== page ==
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The lovers secret, p.9
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       The Lover's Secret, p.9

           J. C. Reed
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  “Oh, sweetie.” Her hand clasped around mine, squeezing gently.

  I shrugged as if it didn’t matter, even though it did. “But instead of asking for my hand in marriage, he demanded that I promise not to run away, not even if we separated in the future. As if such a promise would be enough to keep our relationship going for years.” I paused as I remembered his words. Five years, to be more precise. “Needless to say, I couldn’t do it. I just couldn’t make that kind of promise.”

  I looked up and almost began to laugh at the way Sylvie’s eyebrows furrowed. Wrinkles didn’t suit her. They made her seem stern, and she didn’t do stern very well.


  I moistened my lips. “If I make a promise without getting a promise back, I’ll always think that he’s not as invested in the relationship as I am. It makes sense not to give in to his every demand.”

  “So you didn’t do it?” she asked, incredulous, and I realized she wasn’t on my side. “The guy is crazy about you, and he wants the reassurance that you won’t run away.”

  I shook my head, slightly irritated by her response. “You don’t understand. I can’t.”

  “What’s the big deal? Just do it or pretend to. It’s probably only a matter of time until you two get hitched anyway.”

  “Not for the next five years, we’re not.” I grimaced. Just thinking about his words made me feel defeated.

  “Why’s that?”

  “Jett implied that marriage is for the foolish, and…” I waved my head as my words choked me. When the barista brought us our cappuccinos, I plastered a fake smile on my face to hide my emotions.

  “He said that to you? Just like that?” Sylvie leaned back in shock.

  “Not directly, no.” I shook my head again and watched the barista depart. “He pointed out that he feels it takes that long to get to know someone, so I don’t expect a marriage will happen anytime soon. But…” I looked up, ignoring the aching burn in my heart as I considered my words.

  “But what?” Sylvie prodded impatiently.

  I let out a frustrated sigh, then pretended to take a sip of the hot beverage, when all I wanted was the warmth to comfort my cold hands. The cup took the chill out of my fingers, but the warmth didn’t reach the freezing sensation settling around my heart. “I’m pregnant…and to be honest, I can’t really wait that long. Call me old-fashioned, but I need more. I need some sort of assurance that we’ll last. A little more proof that we’re in it for the long haul and not just for fun.”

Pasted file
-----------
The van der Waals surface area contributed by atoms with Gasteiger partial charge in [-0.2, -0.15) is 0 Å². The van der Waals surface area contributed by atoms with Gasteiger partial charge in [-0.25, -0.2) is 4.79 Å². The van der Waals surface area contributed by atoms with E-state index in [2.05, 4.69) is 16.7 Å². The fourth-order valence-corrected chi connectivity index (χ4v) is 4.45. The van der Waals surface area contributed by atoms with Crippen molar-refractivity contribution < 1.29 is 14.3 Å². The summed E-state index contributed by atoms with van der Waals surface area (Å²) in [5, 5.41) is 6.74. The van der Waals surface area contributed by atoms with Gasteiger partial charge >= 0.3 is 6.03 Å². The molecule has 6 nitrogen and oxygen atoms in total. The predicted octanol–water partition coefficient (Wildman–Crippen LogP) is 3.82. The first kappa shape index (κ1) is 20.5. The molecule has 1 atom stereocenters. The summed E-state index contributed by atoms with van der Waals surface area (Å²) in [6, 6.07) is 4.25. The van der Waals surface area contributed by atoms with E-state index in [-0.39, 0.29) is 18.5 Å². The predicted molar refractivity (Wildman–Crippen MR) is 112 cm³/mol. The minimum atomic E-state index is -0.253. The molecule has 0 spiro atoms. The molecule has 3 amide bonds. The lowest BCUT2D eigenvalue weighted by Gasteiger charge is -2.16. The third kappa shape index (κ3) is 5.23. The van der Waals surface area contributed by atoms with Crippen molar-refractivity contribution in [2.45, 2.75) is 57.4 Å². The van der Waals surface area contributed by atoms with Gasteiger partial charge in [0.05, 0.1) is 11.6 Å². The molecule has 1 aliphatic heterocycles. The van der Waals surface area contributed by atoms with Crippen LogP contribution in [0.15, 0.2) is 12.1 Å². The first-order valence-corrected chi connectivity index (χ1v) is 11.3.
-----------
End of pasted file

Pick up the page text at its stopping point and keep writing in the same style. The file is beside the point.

I eyed the liquid in my cup. Before I met Jett, my life had been dark in so many ways: impenetrable. Unforeseeable. Always filled with the need to stay awake, out of fear that my nightmares might just become real. Now things were different, and I couldn’t help but wonder how my life would turn out if he ever left. Because a breakup was a possibility, what with my body changing in the coming months and the child demanding all of our attention. And even if he still found me attractive after I gained too much baby weight in all the wrong places, what if the years would pass us by and Jett continued to shy away from any sort of official commitment? Where would that leave me?

  “You could propose to him, you know,” Sylvie suggested. “Many women do it nowadays. All we’d need is a ring.”

  I snorted.

  Granted, it wouldn’t have been a bad idea…under different circumstances. Maybe if I were dating a guy who didn’t mean so much to me. But I would never propose to someone like Jett, because a rejection from him would break my heart.

  “It’d be pointless,” I mumbled. “He’s had more women than he can count.”

  “So? He has you now. Who cares about before?”

  “Well, I do,” I whispered. “It just proves that someone like him doesn’t commit easily. He said his past doesn’t matter, that I’m the exception, the only woman he’s ever loved.”

  “Sounds romantic,” Sylvie cut in.

  “Sounds like bullshit, coming from someone who doesn’t like to be tied down.” When Sylvie inclined her head, clearly unconvinced, I continued, “Did it ever occur to you that he might only be asking for that absurd promise because I’m pregnant and he just wants the child in his life?”

  For a second, we stared at each other in silence.